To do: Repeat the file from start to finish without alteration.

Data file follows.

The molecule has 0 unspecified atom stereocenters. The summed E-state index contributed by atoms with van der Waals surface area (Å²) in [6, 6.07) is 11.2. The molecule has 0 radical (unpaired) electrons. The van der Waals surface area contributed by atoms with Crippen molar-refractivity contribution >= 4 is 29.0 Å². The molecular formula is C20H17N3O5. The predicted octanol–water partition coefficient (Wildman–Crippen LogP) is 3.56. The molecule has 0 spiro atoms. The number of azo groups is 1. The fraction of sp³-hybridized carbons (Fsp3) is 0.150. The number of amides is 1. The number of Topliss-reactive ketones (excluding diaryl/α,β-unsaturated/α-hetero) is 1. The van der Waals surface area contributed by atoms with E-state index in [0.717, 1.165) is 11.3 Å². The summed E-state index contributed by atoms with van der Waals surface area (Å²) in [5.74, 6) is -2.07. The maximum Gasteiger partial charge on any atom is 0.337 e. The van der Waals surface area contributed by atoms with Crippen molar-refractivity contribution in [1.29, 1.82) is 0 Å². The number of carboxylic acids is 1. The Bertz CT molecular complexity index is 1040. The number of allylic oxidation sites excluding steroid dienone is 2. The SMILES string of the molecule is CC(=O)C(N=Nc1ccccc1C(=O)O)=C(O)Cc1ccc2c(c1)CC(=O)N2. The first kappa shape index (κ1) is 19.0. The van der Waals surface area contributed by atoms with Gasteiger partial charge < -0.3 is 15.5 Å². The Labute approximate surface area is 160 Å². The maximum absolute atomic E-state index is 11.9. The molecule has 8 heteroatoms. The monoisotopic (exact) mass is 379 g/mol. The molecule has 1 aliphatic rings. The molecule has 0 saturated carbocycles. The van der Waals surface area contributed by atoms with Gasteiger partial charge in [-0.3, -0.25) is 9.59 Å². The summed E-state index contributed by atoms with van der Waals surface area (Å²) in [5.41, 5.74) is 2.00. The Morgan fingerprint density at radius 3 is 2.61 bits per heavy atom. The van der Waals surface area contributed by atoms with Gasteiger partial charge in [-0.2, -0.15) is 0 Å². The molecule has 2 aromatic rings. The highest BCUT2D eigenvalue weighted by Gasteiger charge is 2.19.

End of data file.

The molecule has 0 unspecified atom stereocenters. The summed E-state index contributed by atoms with van der Waals surface area (Å²) in [6, 6.07) is 11.2. The molecule has 0 radical (unpaired) electrons. The van der Waals surface area contributed by atoms with Crippen molar-refractivity contribution >= 4 is 29.0 Å². The molecular formula is C20H17N3O5. The predicted octanol–water partition coefficient (Wildman–Crippen LogP) is 3.56. The molecule has 0 spiro atoms. The number of azo groups is 1. The fraction of sp³-hybridized carbons (Fsp3) is 0.150. The number of amides is 1. The number of Topliss-reactive ketones (excluding diaryl/α,β-unsaturated/α-hetero) is 1. The van der Waals surface area contributed by atoms with E-state index in [0.717, 1.165) is 11.3 Å². The summed E-state index contributed by atoms with van der Waals surface area (Å²) in [5.74, 6) is -2.07. The maximum Gasteiger partial charge on any atom is 0.337 e. The van der Waals surface area contributed by atoms with Crippen molar-refractivity contribution in [1.29, 1.82) is 0 Å². The number of carboxylic acids is 1. The Bertz CT molecular complexity index is 1040. The number of allylic oxidation sites excluding steroid dienone is 2. The SMILES string of the molecule is CC(=O)C(N=Nc1ccccc1C(=O)O)=C(O)Cc1ccc2c(c1)CC(=O)N2. The first kappa shape index (κ1) is 19.0. The van der Waals surface area contributed by atoms with Gasteiger partial charge < -0.3 is 15.5 Å². The Labute approximate surface area is 160 Å². The maximum absolute atomic E-state index is 11.9. The molecule has 8 heteroatoms. The monoisotopic (exact) mass is 379 g/mol. The molecule has 1 aliphatic rings. The molecule has 0 saturated carbocycles. The van der Waals surface area contributed by atoms with Gasteiger partial charge in [-0.3, -0.25) is 9.59 Å². The summed E-state index contributed by atoms with van der Waals surface area (Å²) in [5.41, 5.74) is 2.00. The Morgan fingerprint density at radius 3 is 2.61 bits per heavy atom. The van der Waals surface area contributed by atoms with Gasteiger partial charge in [-0.2, -0.15) is 0 Å². The molecule has 2 aromatic rings. The highest BCUT2D eigenvalue weighted by Gasteiger charge is 2.19.